With extremely cold temperatures this winter and concerns about COVID-19, you may be anxious to get outside and enjoy the sunshine. Summer is finally here (hurray!) and there are healthy ways to enjoy the great outdoors. But beware, mosquitoes and ticks that breed and mature in summer months can cause irreversible health issues if they transmit diseases to humans. These pests have already been spotted in our region, so it is time to be on alert and stock up your medicine cabinet in order to keep these pests away.
During summer months more people are out enjoying activities such as hiking, biking, camping or fishing, and may unknowingly bring home unwelcome “hitchhikers.” Tick-borne illnesses that are most frequently reported in the South Heartland District Health Department include Rocky Mountain spotted fever, and less commonly, ehrlichiosis, tularemia and Lyme disease. Common symptoms may include fever, rash, muscle pain, joint pain, fatigue and headache. It is important to report mosquito or tick exposures to your provider if you are ill.
If you spend time outside working or enjoy outdoor recreation, the following tips will keep help to keep you tick-free:
- Wear light-colored clothing which makes it easier to spot ticks that have attached themselves to your clothing. Tuck long pants legs into your socks to prevent ticks from crawling inside pants legs.
- Use chemical insect repellants containing DEET or Permethrin. Read and follow the label directions prior to application of these products.
- Perform thorough tick checks at least daily if you have been outside in areas that could be infested with ticks. Check everywhere a tick could hide: under the arms, in and around ears, inside the belly button, as well as in and around hair. Be sure to check children or older adults carefully after they have played or worked outside.
Did you know that Centers for Disease Control and Prevention researchers have discovered that a naturally occurring compound called nootkatone, found in grapefruit, Alaska yellow cedar trees and some herbs, can kill or repel ticks and insects? On Aug. 10, 2020, the Environmental Protection Agency registered nootkatone for use in repellents and insecticides. You may see nootkatone as an active ingredient in repellants in the upcoming years, but few repellant products sold currently contain nootkatone.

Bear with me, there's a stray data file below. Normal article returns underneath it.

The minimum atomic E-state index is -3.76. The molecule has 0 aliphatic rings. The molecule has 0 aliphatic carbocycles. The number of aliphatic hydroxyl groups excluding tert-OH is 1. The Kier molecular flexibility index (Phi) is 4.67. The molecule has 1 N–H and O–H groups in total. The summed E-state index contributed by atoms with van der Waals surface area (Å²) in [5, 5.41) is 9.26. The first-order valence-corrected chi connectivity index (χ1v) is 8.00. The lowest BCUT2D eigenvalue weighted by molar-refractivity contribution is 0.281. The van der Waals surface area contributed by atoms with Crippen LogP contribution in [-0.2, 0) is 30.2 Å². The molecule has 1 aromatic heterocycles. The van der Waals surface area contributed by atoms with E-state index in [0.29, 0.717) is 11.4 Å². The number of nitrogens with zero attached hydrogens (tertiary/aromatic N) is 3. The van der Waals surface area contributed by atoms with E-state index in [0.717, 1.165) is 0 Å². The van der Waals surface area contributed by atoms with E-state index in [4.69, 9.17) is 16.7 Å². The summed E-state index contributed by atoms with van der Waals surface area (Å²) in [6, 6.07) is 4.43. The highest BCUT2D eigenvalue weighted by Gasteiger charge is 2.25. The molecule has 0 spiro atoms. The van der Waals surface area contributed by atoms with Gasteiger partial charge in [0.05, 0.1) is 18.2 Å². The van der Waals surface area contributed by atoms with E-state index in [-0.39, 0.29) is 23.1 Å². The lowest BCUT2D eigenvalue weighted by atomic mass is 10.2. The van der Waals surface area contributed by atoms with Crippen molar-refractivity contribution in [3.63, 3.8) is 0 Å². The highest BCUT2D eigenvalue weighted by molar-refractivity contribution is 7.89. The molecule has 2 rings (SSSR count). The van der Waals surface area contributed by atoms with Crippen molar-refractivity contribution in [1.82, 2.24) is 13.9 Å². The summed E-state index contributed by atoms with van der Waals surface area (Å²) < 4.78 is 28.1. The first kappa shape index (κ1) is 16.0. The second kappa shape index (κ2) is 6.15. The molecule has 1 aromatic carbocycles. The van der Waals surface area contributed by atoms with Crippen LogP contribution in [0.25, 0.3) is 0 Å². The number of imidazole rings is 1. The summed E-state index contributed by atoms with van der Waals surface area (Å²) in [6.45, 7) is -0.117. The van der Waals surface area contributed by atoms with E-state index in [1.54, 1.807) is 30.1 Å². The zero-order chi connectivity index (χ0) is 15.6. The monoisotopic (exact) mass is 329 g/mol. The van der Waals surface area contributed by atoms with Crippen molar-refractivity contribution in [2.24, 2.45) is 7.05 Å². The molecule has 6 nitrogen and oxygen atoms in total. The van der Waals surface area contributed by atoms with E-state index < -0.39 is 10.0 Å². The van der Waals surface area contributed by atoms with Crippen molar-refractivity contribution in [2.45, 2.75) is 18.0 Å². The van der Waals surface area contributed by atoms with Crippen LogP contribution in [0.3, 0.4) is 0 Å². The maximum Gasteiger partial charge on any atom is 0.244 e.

It is difficult to predict hotspots for transmission or how many Nebraskans will be infected, but early reports from ER visits show a twofold increase in visits related to tick bites this season. Tick-borne illness can be difficult to detect and can produce serious health problems if not diagnosed and treated early. Already this season, several lab results have been reported to South Heartland with confirmed disease or exposure.
If, in spite of prevention methods, you find a tick, it should be removed promptly. The best way to remove a tick from the skin is with a pair of tweezers. Grasp the tick as close as possible to the skin, and pull firmly upward to dislodge the mouth parts from the skin. Try to avoid leaving parts of the tick under the skin, as this can also lead to infection. Clean the tick bite with an antiseptic such as an iodine scrub, rubbing alcohol, or water containing detergents. You may save the tick in a crush-proof container should it be needed for testing at a later time. After removing or handling the tick, wash your hands thoroughly with soap and water.
COVID had a significant impact on the number of West Nile virus cases reported by DHHS last summer. Only 13 new cases were reported last season and none of them occurred in the South Heartland or Central District (Hall County) areas. The most Nebraskans infected by West Nile was 2,366 cases in 2003 and that year also brought 29 deaths.
Approximately 80% of individuals who are infected with West Nile virus do not show any symptoms. Unfortunately, the other 20% experience mild symptoms consisting of fever, headache, body aches, nausea, vomiting, and sometimes swollen lymph glands or a skin rash on the chest, stomach and back. These symptoms can last from just a few days to several weeks. Most people with mild symptoms recover on their own but for others, the symptoms may last for weeks or months.
Remember these four “D”s of effective mosquito bite prevention: Dusk to dawn (avoid outdoor activity or take extra care to protect yourself). Dress appropriately (long sleeves, pants, socks when outside during the peak hours and locations of mosquito activity). DEET (in your mosquito repellent). Drain (any standing water). Remind your loved ones and friends of these easy steps to “Fight the Bite.”
Now is a great time to assess your home environment. Eliminate any areas where mosquitoes or ticks may breed, which includes standing water and tall grass. Empty standing water from anything that might serve as a container: flower pots, gutters, tires, buckets, etc. Drill a drainage hole in tire swings and frequently (at least weekly) empty and replace the water in outdoor pet bowls, children’s wading pools, or bird baths and use screens when your window are open.
The fear of contracting West Nile virus or tick-borne disease does not have to keep you locked inside during the summer months. A few simple precautions can allow you to safely enjoy outdoor recreational activities and improve cardiovascular fitness.
For more information call South Heartland District Health Department at 402-462-6211 or toll free at 1-877-238-7595 or visit the SHDHD website: www.southheartlandhealth.org.
Jessica Warner is the disease surveillance coordinator for South Heartland District Health Department, serving Adams, Clay, Nuckolls and Webster counties. She may be reached at 402-462-6211 or 877-238-7595.